It’s cheaper and simpler for clubs to add teams rather than brand new clubs to form – and larger clubs attract better discounts on equipment and kit and can build a name for themselves, attracting more members. The only stumbling block we had was when we expanded too quickly and fielded three men’s teams. The firsts and seconds games got called off so we fielded seven or eight first-teamers in our thirds game. We didn’t realise that wasn’t allowed so the league told us ‘Look, we could have fined you £50 per ineligible player but it’s your first time so we’ll let you off’. Two or so weeks later, the firsts had a game but the seconds got called off and we didn’t have enough for the thirds so we just dropped the whole team down, not realising the original issue wasn’t because it was firsts playing for thirds but that any player who’s played six games for a team is considered to be a member of that team and only three can drop down a tier. The league officers were furious, but we just had no clue; we didn’t get away with that one!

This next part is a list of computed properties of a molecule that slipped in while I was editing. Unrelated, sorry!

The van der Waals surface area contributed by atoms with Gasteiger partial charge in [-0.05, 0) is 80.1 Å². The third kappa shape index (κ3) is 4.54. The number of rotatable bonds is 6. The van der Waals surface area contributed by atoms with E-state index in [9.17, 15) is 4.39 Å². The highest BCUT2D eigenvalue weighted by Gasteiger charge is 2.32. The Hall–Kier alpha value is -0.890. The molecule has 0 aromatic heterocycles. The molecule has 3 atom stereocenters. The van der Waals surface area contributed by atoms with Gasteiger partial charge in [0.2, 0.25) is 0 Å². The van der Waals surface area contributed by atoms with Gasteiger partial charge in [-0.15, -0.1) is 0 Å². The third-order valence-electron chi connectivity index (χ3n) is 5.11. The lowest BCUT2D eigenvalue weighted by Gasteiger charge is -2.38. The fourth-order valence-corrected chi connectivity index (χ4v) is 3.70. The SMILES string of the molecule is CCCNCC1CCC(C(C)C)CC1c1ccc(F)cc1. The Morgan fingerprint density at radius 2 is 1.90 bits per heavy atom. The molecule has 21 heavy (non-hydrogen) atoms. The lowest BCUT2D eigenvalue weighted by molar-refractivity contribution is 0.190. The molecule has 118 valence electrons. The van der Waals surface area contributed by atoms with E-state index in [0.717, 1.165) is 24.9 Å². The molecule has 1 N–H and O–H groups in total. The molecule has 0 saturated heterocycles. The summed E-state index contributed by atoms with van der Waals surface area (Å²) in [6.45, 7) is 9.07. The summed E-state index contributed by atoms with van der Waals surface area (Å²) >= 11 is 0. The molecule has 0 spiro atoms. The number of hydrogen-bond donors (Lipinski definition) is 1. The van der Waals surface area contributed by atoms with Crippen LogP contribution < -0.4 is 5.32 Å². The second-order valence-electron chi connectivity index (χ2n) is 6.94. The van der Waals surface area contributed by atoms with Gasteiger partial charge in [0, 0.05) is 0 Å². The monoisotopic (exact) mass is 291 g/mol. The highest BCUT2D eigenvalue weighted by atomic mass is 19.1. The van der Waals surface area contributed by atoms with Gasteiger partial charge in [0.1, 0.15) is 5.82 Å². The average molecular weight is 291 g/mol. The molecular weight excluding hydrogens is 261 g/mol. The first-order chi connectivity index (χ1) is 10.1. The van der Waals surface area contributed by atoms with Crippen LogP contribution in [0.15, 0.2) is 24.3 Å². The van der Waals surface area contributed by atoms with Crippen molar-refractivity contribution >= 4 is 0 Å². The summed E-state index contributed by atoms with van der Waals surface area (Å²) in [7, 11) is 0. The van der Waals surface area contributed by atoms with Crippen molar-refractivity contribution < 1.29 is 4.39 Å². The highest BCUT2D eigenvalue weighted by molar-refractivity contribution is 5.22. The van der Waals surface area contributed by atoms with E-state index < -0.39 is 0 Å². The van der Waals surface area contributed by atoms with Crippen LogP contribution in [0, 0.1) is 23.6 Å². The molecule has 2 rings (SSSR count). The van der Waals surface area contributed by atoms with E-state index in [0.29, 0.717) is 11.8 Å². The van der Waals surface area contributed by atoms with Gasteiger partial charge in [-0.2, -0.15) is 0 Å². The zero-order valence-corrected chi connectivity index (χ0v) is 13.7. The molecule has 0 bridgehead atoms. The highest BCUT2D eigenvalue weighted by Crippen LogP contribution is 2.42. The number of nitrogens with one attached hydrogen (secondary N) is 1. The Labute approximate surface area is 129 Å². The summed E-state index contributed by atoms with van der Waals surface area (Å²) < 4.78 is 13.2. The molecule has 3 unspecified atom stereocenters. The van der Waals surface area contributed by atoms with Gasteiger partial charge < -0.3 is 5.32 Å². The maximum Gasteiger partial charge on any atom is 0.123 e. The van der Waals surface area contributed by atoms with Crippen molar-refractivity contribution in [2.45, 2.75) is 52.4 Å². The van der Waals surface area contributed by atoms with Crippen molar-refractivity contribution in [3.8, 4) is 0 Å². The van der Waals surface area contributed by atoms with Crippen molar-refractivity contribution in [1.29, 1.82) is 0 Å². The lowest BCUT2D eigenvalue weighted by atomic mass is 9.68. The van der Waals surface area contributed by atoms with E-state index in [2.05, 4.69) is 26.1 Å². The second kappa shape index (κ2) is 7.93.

Tom Perez: Just a short one from me. My biggest tip is on player recruitment and building camaraderie. I’ve learnt that building a strong team and a club philosophy takes time, you must be patient and not try to rush things. In my three or four seasons playing for Wanderers, I have seen many players come and go, but I think this season we’ve finally nailed it.

We’ve created a fun training and match environment that players want to keep coming back to, and also our coaching set up is really good, so players can see that they are improving and that makes them hungry to keep training too. Our Head Coach, Joe Poxon, is one of the most talented young coaches around, he’s in his early 20s but already has his FA Level 2 and is working towards his UEFA B Licence. He is obsessed with football and coaching and I have no doubt that he will make it right to the top. Players love working with him and he’s brought in some brilliant young assistants too who are committed and regular attendees.